Sleep Lab

Getting the Rest You Need

Sleep is a necessity. Research shows that most of us need about eight hours of quality sleep each night to rest our bodies and refresh our minds, so we can perform at our best.

But, many people have real problems with sleep. The symptoms include inability to fall asleep or stay asleep, snoring and other breathing disorders while sleeping, which can cause drowsiness when we need to be alert. Untreated, these problems can have a devastating effect on the quality of our lives, making us physically and mentally unable to deal with everyday challenges. In fact, some illnesses such as high blood pressure - even heart attacks - can be linked to certain sleep disorders.

The Chester River Hospital Center Sleep Lab specializes in diagnosing and treating people having sleep problems. 

How Does the Sleep Lab Work?

Patients are often referred to the Sleep Lab by their physician. In such an instance, the referring physician orders or performs appropriate outpatient laboratory tests such as routine blood testing, EEG, or in some cases pulmonary function testing. In many cases, an overnight sleep study, a Polysomnogram (PSG) is ordered. At the center, a PSG can be extremely valuable in diagnosing many sleep disorders. The PSG takes place overnight in the sleep recording room of the Sleep Lab. During the night, breathing, oxygen, heart rate, brain waves, eye and body movements and body position are closely monitored.

Who performs my test?

The Sleep Lab also employs technologists who are specialists in the testing process, including the unique operations of the sleep lab. Additional members of the medical staff, including pulmonologists, and surgeons also may be consulted.

What are some examples of Sleep Disorders?

Sleep Disorders are a wide range of physical and psychological conditions that keep people from getting sufficient rest. Some of the common conditions we encounter at the Sleep Lab include:

  • Obstructive Sleep Apnea (OSA): Individuals with OSA snore loudly, have repeated episodes of stoppage of breathing at night due to collapse or blockage of the airway. The OSA sufferer's sleep is repeatedly interrupted causing poor sleep at night and tiredness during the day
  • Narcolepsy: Individuals with Narcolepsy have an inherited condition causing severe daytime sleepiness and falling asleep at inappropriate times.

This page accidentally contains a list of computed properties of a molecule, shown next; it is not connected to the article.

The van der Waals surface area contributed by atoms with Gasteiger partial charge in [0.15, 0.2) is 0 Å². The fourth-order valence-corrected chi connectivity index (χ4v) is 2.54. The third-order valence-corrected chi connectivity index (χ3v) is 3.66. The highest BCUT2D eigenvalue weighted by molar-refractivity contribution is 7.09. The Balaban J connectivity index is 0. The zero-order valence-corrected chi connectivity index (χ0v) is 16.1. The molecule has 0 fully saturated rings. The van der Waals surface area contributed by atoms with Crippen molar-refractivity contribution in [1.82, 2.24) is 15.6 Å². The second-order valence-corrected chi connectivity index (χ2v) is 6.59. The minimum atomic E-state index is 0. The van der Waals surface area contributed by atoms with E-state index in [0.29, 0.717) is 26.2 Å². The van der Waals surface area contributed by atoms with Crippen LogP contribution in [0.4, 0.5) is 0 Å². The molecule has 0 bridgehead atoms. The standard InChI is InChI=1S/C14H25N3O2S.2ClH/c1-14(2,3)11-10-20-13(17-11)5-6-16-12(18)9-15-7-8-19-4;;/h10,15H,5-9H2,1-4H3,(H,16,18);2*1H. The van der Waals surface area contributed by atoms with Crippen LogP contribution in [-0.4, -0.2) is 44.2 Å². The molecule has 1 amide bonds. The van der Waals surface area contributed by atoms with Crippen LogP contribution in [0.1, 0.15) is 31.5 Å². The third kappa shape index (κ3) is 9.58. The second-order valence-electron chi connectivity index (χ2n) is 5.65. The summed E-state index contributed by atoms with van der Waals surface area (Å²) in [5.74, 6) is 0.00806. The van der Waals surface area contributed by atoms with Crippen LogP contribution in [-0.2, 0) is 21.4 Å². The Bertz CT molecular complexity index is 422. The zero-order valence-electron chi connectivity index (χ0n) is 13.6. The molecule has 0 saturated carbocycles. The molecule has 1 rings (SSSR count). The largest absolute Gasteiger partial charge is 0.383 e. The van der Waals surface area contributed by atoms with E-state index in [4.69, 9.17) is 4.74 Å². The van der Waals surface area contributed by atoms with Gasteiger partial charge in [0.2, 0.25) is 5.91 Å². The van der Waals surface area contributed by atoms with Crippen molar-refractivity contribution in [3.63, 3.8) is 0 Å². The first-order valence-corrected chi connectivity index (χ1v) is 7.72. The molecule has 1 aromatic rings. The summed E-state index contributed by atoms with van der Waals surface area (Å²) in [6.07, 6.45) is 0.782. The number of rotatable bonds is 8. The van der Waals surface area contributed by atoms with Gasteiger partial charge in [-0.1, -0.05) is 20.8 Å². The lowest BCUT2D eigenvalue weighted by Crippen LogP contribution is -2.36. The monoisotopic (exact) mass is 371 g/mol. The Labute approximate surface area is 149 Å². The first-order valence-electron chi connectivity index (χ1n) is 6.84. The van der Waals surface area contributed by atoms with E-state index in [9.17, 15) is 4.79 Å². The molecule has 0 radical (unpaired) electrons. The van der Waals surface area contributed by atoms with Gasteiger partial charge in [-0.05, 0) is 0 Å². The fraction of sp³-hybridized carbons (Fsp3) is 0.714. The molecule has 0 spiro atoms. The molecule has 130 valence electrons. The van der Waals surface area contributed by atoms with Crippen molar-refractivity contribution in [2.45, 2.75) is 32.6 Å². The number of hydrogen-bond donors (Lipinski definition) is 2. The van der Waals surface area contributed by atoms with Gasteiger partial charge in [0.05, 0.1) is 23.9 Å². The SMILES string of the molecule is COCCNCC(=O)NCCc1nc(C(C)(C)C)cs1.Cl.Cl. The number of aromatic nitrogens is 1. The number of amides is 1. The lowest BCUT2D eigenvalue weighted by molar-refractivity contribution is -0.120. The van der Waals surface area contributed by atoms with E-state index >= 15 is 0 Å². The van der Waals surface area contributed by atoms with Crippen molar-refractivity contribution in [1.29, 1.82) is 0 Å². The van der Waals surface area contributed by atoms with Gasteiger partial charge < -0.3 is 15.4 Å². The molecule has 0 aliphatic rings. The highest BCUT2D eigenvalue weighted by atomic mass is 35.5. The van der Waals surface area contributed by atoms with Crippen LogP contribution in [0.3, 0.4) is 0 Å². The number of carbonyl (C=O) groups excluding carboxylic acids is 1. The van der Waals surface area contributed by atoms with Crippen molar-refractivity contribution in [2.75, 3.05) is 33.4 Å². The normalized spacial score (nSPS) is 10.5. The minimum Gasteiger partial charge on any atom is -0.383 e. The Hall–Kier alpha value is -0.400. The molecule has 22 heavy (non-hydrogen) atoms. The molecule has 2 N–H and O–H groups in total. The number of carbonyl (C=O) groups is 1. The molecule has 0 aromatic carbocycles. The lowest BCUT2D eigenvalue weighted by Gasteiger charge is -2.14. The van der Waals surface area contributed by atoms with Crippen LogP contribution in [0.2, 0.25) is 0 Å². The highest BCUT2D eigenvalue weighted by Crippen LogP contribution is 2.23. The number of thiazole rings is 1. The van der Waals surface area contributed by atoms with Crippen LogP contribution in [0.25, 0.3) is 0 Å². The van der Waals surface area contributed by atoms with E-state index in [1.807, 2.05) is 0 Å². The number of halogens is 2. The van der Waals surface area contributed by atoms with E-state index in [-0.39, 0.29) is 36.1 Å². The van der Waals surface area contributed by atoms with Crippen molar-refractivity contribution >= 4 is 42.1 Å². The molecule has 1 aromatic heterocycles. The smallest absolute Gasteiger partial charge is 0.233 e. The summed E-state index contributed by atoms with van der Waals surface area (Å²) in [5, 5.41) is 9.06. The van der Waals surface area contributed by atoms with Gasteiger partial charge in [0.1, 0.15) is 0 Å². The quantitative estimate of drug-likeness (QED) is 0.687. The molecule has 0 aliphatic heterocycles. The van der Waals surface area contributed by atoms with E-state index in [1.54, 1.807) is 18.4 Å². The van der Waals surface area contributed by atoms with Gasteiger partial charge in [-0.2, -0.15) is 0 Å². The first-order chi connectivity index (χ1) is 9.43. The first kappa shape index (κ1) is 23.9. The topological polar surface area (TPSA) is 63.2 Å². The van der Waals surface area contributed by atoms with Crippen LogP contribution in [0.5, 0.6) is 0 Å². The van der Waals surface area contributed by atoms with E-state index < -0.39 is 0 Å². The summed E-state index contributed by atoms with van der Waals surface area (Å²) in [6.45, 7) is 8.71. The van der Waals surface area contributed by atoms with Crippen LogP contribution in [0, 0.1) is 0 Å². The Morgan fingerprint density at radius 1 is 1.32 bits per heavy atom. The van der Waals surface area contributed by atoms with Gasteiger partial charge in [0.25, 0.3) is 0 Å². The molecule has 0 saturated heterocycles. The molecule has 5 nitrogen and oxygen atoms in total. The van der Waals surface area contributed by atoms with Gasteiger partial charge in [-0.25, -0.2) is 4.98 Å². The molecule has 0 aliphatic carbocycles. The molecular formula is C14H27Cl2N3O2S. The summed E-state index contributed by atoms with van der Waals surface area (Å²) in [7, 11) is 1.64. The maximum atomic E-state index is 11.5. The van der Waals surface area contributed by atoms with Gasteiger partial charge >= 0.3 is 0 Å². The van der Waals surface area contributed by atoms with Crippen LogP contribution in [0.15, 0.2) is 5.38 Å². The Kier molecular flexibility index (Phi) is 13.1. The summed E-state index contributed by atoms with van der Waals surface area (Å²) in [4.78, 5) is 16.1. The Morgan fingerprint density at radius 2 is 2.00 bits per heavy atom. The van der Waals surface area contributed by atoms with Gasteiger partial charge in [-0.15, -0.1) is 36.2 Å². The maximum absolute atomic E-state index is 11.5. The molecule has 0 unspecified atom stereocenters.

• Insomnia: Individuals with Insomnia have an inability to fall asleep or to stay asleep.
  • Periodic Leg Movements during Sleep: Jerky or active legs while sleeping may cause interrupted sleep.

What are the Symptoms of Sleep Disorders?

You should consider seeking help if you experience these symptoms:

  • Frequent difficulty falling asleep in bed at night
  • Frequent awakening during sleep
  • Heavy snoring
  • Partner says you stop breathing during sleep
  • Dozing off while driving
  • Often waking with a headache
  • Sleepiness during the day
  • Difficulty concentrating at work/school
  • Profuse sweating at night
  • Leg cramps or "crawling" feeling in legs
  • Restless legs that interfere with falling asleep.

How Common is Snoring?

Surveys from Europe and the U.S. show that snoring is two to three times more common among men than among women. At the age of 20, about 15 percent of men and 5 percent of woman snore regularly. By the age of 60, the percentages rise to 60-65 percent of men and 20-30 percent of women. 

What is Sleep Apnea Syndrome?

A patient with sleep apnea may repeatedly stop breathing (apnea) for 10 to 20 seconds while asleep. This is typically caused by an airway (nose, mouth or throat) that is too narrow. Such individuals sleep poorly and feel tired and sleepy during the day. 

How Common is Sleep Apnea Syndrome?

A large percentage of patients treated at the Sleep Lab suffer from sleep apnea syndrome. Recent detailed surveys and follow-up testing in the U.S. indicate that about 4 percent of adult women and 9 percent of adult men have sleep apnea of at least a mild degree.